Antonio Stradivari: l'estetica sublime (Sublime Aesthetics)
Editor: Virginia Villa
Editorial assistant and coordinator: Paola Carlomagno
Editorial board: Salvatore Accardo (Honorary President), Charles Beare (Honorary President), Fausto Cacciatori, Bruce Carlson, Carlo Chiesa, Mathijs A. Heyligers, Andrea Mosconi, Jon Whiteley, Kenneth Slowik, Gary Sturm
Photographs: Cristian Chiodelli Studio Immagine, Cremona; Tucker Densely, ęThe Ashmolean Museum, Oxford; Mario A. Lazzari, Cremona; Maggini-Stiftung, Langenthal; ęPATRIMONIO NACIONAL, Madrid; Sistema Museale della CittÓ di Cremona - Museo Stradivariano, Cremona; Jost Th÷ne & Jan R÷hrmann, publisher of Antonius Stradivarius (Cologne 2010); Alfredo Zagni, Cremona
Dimension: 24,5 cm x 30,5 cm
Price: 100 (Paper back) - 120 (Hard cover) €uro
The city of Cremona has always hosted exhibitions and shows celebrating its most famous violinmaker, but never before has it promoted an exhibition and a catalogue bringing together all the known examples of Stradivari's greatest aesthetic triumphs: his decorated instruments. Five of them (the violins Sunrise 1677, Hellier 1679, Cipriani Potter 1683, Ole Bull 1687, and Greffuhle 1709) and a belly (a fragment of a Stradivarian violin that may be dated 1685-1688) have been exhibited on the occasion of the Antonio Stradivari: l'estetica sublime exhibition (Museo Civico "Ala Ponzone", Cremona 24 September - 09 October 2011). The other five, which complete the group of known surviving decorated instruments (the two 1709 violins, the 1696 viola and the 1694 cello of the Patrimonio Nacional of Madrid, and the Rode violin of 1722), together with the previously-mentioned instruments, are the subject of articles in the volume published on the occasion of the exhibition. These essays, written by - in order - Gary Sturm, Jon Whiteley, Cristina Bordas Ibß˝ez, Mathijs A. Heyligers, Charles Beare, Fausto Cacciatori and Marcello Villa, give a detailed account of the history, state of conservation, the technical and construction peculiarities of the instruments in question, and an examination of the relics of the great master's workshop kept at the Museo Stradivariano in Cremona.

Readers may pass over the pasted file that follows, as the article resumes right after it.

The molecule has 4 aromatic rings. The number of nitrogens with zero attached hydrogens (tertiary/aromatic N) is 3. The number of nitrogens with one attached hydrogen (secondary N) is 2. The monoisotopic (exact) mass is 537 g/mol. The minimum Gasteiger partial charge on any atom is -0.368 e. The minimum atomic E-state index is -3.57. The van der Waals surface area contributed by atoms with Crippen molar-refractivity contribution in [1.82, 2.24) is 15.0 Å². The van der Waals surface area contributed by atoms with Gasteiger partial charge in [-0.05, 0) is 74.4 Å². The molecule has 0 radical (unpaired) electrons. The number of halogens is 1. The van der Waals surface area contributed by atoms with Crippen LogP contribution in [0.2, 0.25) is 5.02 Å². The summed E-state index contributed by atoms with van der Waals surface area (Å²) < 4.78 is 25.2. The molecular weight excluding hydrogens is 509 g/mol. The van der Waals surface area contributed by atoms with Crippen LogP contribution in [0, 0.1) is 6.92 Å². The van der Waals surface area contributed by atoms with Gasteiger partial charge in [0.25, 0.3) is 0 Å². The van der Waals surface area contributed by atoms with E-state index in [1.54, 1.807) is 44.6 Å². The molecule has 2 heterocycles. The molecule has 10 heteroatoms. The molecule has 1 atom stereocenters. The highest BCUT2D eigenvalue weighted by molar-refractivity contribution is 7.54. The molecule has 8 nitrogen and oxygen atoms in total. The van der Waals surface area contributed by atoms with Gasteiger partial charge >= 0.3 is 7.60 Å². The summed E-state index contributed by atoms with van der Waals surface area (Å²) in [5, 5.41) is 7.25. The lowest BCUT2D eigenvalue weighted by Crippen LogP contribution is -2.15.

The contents, pictures and the conclusions reached by the editors and authors offer a previously unpublished and rich account of the painted and inlaid instruments by Antonio Stradivari, accompanied by a related bibliography and list of recordings.